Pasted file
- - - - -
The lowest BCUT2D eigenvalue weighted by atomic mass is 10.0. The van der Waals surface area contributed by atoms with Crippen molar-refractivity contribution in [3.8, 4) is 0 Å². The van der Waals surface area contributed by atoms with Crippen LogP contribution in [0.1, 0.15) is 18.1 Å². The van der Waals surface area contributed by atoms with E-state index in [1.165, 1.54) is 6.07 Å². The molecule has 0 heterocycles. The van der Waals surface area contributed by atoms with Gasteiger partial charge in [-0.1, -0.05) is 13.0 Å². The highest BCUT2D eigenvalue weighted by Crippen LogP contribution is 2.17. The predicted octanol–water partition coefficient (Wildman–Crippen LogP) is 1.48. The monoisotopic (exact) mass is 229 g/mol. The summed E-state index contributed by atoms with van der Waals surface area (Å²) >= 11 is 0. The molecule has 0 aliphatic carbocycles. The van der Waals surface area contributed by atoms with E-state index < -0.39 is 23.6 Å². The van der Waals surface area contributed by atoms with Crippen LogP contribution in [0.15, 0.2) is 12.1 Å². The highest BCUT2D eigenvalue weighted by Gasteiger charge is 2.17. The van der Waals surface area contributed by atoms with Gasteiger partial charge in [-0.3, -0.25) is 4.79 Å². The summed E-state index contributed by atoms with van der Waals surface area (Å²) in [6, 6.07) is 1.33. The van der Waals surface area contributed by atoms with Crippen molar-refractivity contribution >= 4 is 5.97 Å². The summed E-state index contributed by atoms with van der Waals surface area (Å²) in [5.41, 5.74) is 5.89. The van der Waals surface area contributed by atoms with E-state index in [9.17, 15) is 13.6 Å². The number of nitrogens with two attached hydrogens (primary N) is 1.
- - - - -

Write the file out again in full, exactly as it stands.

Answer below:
The lowest BCUT2D eigenvalue weighted by atomic mass is 10.0. The van der Waals surface area contributed by atoms with Crippen molar-refractivity contribution in [3.8, 4) is 0 Å². The van der Waals surface area contributed by atoms with Crippen LogP contribution in [0.1, 0.15) is 18.1 Å². The van der Waals surface area contributed by atoms with E-state index in [1.165, 1.54) is 6.07 Å². The molecule has 0 heterocycles. The van der Waals surface area contributed by atoms with Gasteiger partial charge in [-0.1, -0.05) is 13.0 Å². The highest BCUT2D eigenvalue weighted by Crippen LogP contribution is 2.17. The predicted octanol–water partition coefficient (Wildman–Crippen LogP) is 1.48. The monoisotopic (exact) mass is 229 g/mol. The summed E-state index contributed by atoms with van der Waals surface area (Å²) >= 11 is 0. The molecule has 0 aliphatic carbocycles. The van der Waals surface area contributed by atoms with E-state index < -0.39 is 23.6 Å². The van der Waals surface area contributed by atoms with Crippen LogP contribution in [0.15, 0.2) is 12.1 Å². The highest BCUT2D eigenvalue weighted by Gasteiger charge is 2.17. The van der Waals surface area contributed by atoms with Gasteiger partial charge in [-0.3, -0.25) is 4.79 Å². The summed E-state index contributed by atoms with van der Waals surface area (Å²) in [6, 6.07) is 1.33. The van der Waals surface area contributed by atoms with Crippen molar-refractivity contribution >= 4 is 5.97 Å². The summed E-state index contributed by atoms with van der Waals surface area (Å²) in [5.41, 5.74) is 5.89. The van der Waals surface area contributed by atoms with E-state index in [9.17, 15) is 13.6 Å². The number of nitrogens with two attached hydrogens (primary N) is 1.